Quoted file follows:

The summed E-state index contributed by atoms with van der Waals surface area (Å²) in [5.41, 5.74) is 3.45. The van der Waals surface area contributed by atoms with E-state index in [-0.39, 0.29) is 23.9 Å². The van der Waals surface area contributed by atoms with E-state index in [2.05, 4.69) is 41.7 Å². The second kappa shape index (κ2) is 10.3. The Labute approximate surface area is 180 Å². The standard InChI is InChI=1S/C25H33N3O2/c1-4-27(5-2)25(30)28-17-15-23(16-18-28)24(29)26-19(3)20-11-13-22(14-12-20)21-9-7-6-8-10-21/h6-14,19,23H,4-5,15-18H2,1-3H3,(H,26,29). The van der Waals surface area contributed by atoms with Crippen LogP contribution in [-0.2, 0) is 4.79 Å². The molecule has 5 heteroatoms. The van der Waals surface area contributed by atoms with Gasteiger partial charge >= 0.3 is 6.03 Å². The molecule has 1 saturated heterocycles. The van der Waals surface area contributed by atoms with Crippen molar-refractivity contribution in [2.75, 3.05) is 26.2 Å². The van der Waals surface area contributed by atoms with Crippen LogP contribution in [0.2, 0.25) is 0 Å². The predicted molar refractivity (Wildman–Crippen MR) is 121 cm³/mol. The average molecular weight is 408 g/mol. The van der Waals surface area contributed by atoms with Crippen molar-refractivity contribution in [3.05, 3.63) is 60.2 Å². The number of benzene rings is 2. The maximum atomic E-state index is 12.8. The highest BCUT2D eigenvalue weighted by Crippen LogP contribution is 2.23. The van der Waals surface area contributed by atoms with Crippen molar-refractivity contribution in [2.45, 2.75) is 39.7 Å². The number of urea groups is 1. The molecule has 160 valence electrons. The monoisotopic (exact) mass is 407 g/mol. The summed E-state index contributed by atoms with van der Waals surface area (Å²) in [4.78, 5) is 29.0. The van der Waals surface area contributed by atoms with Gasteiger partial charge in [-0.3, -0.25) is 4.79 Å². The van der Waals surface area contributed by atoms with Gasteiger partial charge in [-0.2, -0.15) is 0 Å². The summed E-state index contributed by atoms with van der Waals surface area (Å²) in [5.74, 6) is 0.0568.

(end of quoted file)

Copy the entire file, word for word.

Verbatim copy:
The summed E-state index contributed by atoms with van der Waals surface area (Å²) in [5.41, 5.74) is 3.45. The van der Waals surface area contributed by atoms with E-state index in [-0.39, 0.29) is 23.9 Å². The van der Waals surface area contributed by atoms with E-state index in [2.05, 4.69) is 41.7 Å². The second kappa shape index (κ2) is 10.3. The Labute approximate surface area is 180 Å². The standard InChI is InChI=1S/C25H33N3O2/c1-4-27(5-2)25(30)28-17-15-23(16-18-28)24(29)26-19(3)20-11-13-22(14-12-20)21-9-7-6-8-10-21/h6-14,19,23H,4-5,15-18H2,1-3H3,(H,26,29). The van der Waals surface area contributed by atoms with Crippen LogP contribution in [-0.2, 0) is 4.79 Å². The molecule has 5 heteroatoms. The van der Waals surface area contributed by atoms with Gasteiger partial charge >= 0.3 is 6.03 Å². The molecule has 1 saturated heterocycles. The van der Waals surface area contributed by atoms with Crippen molar-refractivity contribution in [2.75, 3.05) is 26.2 Å². The van der Waals surface area contributed by atoms with Crippen LogP contribution in [0.2, 0.25) is 0 Å². The predicted molar refractivity (Wildman–Crippen MR) is 121 cm³/mol. The average molecular weight is 408 g/mol. The van der Waals surface area contributed by atoms with Crippen molar-refractivity contribution in [3.05, 3.63) is 60.2 Å². The number of benzene rings is 2. The maximum atomic E-state index is 12.8. The highest BCUT2D eigenvalue weighted by Crippen LogP contribution is 2.23. The van der Waals surface area contributed by atoms with Crippen molar-refractivity contribution in [2.45, 2.75) is 39.7 Å². The number of urea groups is 1. The molecule has 160 valence electrons. The monoisotopic (exact) mass is 407 g/mol. The summed E-state index contributed by atoms with van der Waals surface area (Å²) in [4.78, 5) is 29.0. The van der Waals surface area contributed by atoms with Gasteiger partial charge in [-0.3, -0.25) is 4.79 Å². The van der Waals surface area contributed by atoms with Gasteiger partial charge in [-0.2, -0.15) is 0 Å². The summed E-state index contributed by atoms with van der Waals surface area (Å²) in [5.74, 6) is 0.0568.